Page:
From the Red Center to Arnhem Land, Mel Balkan covers thousands of kilometers in Australia to coach young Aboriginals on the art of hairdressing. Sure, her mission is to teach them cutting and coloring techniques, but it is also, if not more, to elicit creativity and uniqueness among the communities, and to share, learn and work together to support social cohesion.
Fashion Week Down Under
Warburton, July 2016, an exceptional Fashion Week is announced. Considering that Warburton is one of the most remote Aboriginal settlements in Australia, the news is somewhat astonishing. To get there, it takes driving over 1,000 kilometers from Alice Springs on a red and scorching sand road. In the middle of the desert, the 720 residents speak Ngaanyatjarra, a local language, and are shaped by ancestral cultural traditions. There, landscape, climate and life conditions are extreme. In Warburton, the average life expectancy doesn’t exceed 48 years.
Several times a year, Melbourne hairdresser Mel Balkan visits this region. She believes in hairdressing “being used as a tool to create change, bringing about hygiene, inclusion and meaningful cross-cultural engagement.” These training sessions are a way for young women and men to gain skills and fit in with their environment. “I’m helping them learn hairdressing to help and look after each other. For the community, this program is about pride, meaning and engagement,” explains Mel.
“Team” is the theme of this year’s Fashion Week. The website of the local arts and cultural organization, Wilurarra Creative, has a strong statement to go with it: “Fashion Week celebrates people being together, and looking and feeling good. Fashion and performance are joyful and playful ways to explore cultures, gender, relationships and pride.”
Women have fun taking graceful poses in electric blue dresses, with their wavy manes and blueberry-colored locks, while men exhibit designs shaved into their hair.
Cultural mediator Kate Fielding created this program when she decided in 2008 to spend three and a half years in Warburton to work in collaboration with Wilurarra Creative. Kate started a hairdressing salon with the aim of promoting well-being, self-confidence, cross-cultural dialogue and self-esteem. And today? Mission accomplished.
From their ancient traditions, Aboriginals have inherited a predisposition to the art of hairdressing. In the past, women used to adorn their hair with flowers or eucalyptus nuts and to condition it with emu oil. Ochre or charcoal were natural hair dyes. Nowadays, when a relative passes away, some women cut their hair in a sign of mourning. In the community of Warburton, the youth are not shy about their interest in this salon nestled inside the organization’s offices. In an upbeat atmosphere, after repelling one or two stray dogs attracted by the sudden bustle, they learn to style and curl hair or play with blond highlights and auburn hues.
Eager to keep away from paternalistic or charity relationships, Kate and Mel work in line with the population and keep in mind their concrete purpose of a two-way exchange. In Australia, negative prejudices towards Aboriginals, such as alcoholism or delinquency, are in plentiful supply.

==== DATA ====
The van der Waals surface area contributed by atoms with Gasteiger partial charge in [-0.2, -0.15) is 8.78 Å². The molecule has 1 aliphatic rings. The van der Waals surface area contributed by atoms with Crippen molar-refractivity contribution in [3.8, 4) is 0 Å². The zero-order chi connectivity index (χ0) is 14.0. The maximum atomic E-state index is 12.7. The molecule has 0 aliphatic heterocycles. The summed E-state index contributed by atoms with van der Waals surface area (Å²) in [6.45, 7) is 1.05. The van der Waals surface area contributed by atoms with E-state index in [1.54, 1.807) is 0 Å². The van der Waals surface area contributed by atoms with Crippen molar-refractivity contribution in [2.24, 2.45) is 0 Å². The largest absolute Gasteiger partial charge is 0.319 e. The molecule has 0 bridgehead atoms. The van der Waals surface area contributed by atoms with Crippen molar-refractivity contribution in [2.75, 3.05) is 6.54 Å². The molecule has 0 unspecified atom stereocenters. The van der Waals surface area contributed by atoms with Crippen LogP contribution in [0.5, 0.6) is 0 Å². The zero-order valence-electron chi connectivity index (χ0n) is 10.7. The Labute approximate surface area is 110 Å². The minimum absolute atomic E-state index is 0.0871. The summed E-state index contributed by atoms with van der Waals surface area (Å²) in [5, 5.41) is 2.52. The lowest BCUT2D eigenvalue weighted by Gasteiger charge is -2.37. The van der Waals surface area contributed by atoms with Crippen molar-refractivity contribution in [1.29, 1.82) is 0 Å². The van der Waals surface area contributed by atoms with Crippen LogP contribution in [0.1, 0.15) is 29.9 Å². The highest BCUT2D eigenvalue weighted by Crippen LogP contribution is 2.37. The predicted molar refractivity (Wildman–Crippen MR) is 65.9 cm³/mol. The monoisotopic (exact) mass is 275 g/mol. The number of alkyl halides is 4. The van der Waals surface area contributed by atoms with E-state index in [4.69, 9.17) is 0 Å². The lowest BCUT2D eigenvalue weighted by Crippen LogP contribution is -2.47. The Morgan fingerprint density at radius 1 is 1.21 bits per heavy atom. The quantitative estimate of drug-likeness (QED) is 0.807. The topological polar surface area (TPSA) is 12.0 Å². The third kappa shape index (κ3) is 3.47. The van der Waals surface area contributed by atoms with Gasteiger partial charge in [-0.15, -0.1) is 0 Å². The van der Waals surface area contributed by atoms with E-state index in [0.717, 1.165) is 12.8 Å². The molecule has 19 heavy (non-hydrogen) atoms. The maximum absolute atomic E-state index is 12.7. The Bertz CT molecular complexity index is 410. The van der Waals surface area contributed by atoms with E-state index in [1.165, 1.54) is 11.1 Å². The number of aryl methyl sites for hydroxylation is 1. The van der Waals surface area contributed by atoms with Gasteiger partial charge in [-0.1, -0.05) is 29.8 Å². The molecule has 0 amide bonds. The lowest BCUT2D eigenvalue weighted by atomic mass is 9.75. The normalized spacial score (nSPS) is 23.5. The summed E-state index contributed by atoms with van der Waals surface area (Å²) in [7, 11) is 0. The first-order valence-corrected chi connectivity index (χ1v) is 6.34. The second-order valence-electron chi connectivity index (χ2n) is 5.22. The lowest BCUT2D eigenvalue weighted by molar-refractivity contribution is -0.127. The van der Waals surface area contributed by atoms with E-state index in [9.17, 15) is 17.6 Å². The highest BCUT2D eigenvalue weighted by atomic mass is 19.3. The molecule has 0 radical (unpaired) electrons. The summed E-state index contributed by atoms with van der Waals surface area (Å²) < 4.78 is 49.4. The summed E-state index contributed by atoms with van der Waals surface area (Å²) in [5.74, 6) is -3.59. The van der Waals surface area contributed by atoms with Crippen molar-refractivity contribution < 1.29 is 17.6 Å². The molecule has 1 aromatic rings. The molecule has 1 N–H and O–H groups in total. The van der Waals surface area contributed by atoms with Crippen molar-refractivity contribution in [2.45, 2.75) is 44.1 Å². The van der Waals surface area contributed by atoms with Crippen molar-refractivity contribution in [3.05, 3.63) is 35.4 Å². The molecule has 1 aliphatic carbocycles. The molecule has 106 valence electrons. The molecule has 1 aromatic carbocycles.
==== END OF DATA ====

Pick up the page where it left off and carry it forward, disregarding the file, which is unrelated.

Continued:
“Outback Australia is a mystery to many Australians,” explains Kate, “and people are often quite scared of the complex challenges it presents. I do believe in an intercultural future for remote Australia.” Mel tells how she has been completely seduced by the life of the people in Warburton. “It has become a priority for me. I always feel like I’m learning more than I’m teaching. Aboriginal culture is unique, deep and sophisticated. I feel privileged to learn something new about its culture each time.”
Universal Lesson Of Humanity
From this experience was born the concept of “Social Change Hairdressing”. It’s in this context that Kate’s action was rewarded and that she got the opportunity, in 2012, to travel the world to discover similar enterprises.
This is how she met, in France and in South Africa, the L’Oréal Foundation with their program “Hairdressers against AIDS“ and a training institute for disadvantaged young women. In England, she learnt about the Open Barbers‘ transgender salon, and in the US, the Arthur Ashe Institute for Urban Health addressing conditions that disproportionately affect minorities. She also observed the United Nations’s program that gives a chance to civilians caught in humanitarian crises or in refugee camps to launch their own hairdressing salon. In the report Kate drew up from this year of traveling, she asserts that hairdressers and barbers are a powerful tool when it comes to social change. “My research confirmed that salon and barbershop spaces are highly conducive to the development of many of the conditions other social change programs need to succeed, including trust, repeat engagement, person-to-person relationships and exchange.”
Her conclusion, one that should spark a bit of reflection, is the following: “For me, the unifying message of these accounts was the importance of being treated ‘like a human’.”